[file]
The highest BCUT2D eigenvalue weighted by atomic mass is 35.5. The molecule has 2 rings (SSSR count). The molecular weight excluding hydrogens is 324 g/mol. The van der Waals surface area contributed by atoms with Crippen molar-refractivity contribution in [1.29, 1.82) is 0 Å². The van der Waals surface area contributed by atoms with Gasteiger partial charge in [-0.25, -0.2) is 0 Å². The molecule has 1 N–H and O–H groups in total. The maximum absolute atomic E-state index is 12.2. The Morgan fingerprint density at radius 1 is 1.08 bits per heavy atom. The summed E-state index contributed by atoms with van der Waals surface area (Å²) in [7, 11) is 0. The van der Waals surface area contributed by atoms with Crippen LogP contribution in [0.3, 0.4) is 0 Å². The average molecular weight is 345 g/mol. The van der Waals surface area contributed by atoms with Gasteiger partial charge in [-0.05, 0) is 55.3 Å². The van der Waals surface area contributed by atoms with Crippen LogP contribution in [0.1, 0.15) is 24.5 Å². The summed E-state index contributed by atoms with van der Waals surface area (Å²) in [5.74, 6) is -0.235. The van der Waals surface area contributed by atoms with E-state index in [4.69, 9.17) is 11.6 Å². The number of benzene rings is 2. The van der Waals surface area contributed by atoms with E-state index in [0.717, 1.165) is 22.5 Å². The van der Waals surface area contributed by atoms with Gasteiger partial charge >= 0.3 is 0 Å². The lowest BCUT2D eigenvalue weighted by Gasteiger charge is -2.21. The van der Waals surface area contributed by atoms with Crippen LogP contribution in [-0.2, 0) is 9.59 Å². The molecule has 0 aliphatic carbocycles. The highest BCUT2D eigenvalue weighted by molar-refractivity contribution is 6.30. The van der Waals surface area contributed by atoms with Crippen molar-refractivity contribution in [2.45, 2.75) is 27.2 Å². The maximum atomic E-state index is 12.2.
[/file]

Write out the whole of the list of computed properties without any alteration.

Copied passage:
The highest BCUT2D eigenvalue weighted by atomic mass is 35.5. The molecule has 2 rings (SSSR count). The molecular weight excluding hydrogens is 324 g/mol. The van der Waals surface area contributed by atoms with Crippen molar-refractivity contribution in [1.29, 1.82) is 0 Å². The van der Waals surface area contributed by atoms with Gasteiger partial charge in [-0.25, -0.2) is 0 Å². The molecule has 1 N–H and O–H groups in total. The maximum absolute atomic E-state index is 12.2. The Morgan fingerprint density at radius 1 is 1.08 bits per heavy atom. The summed E-state index contributed by atoms with van der Waals surface area (Å²) in [7, 11) is 0. The van der Waals surface area contributed by atoms with Crippen LogP contribution in [0.3, 0.4) is 0 Å². The average molecular weight is 345 g/mol. The van der Waals surface area contributed by atoms with Gasteiger partial charge in [-0.05, 0) is 55.3 Å². The van der Waals surface area contributed by atoms with Crippen LogP contribution in [0.1, 0.15) is 24.5 Å². The summed E-state index contributed by atoms with van der Waals surface area (Å²) in [5.74, 6) is -0.235. The van der Waals surface area contributed by atoms with E-state index in [4.69, 9.17) is 11.6 Å². The number of benzene rings is 2. The van der Waals surface area contributed by atoms with E-state index in [0.717, 1.165) is 22.5 Å². The van der Waals surface area contributed by atoms with Gasteiger partial charge >= 0.3 is 0 Å². The lowest BCUT2D eigenvalue weighted by Gasteiger charge is -2.21. The van der Waals surface area contributed by atoms with Crippen LogP contribution in [-0.2, 0) is 9.59 Å². The molecule has 0 aliphatic carbocycles. The highest BCUT2D eigenvalue weighted by molar-refractivity contribution is 6.30. The van der Waals surface area contributed by atoms with Crippen molar-refractivity contribution in [2.45, 2.75) is 27.2 Å². The maximum atomic E-state index is 12.2.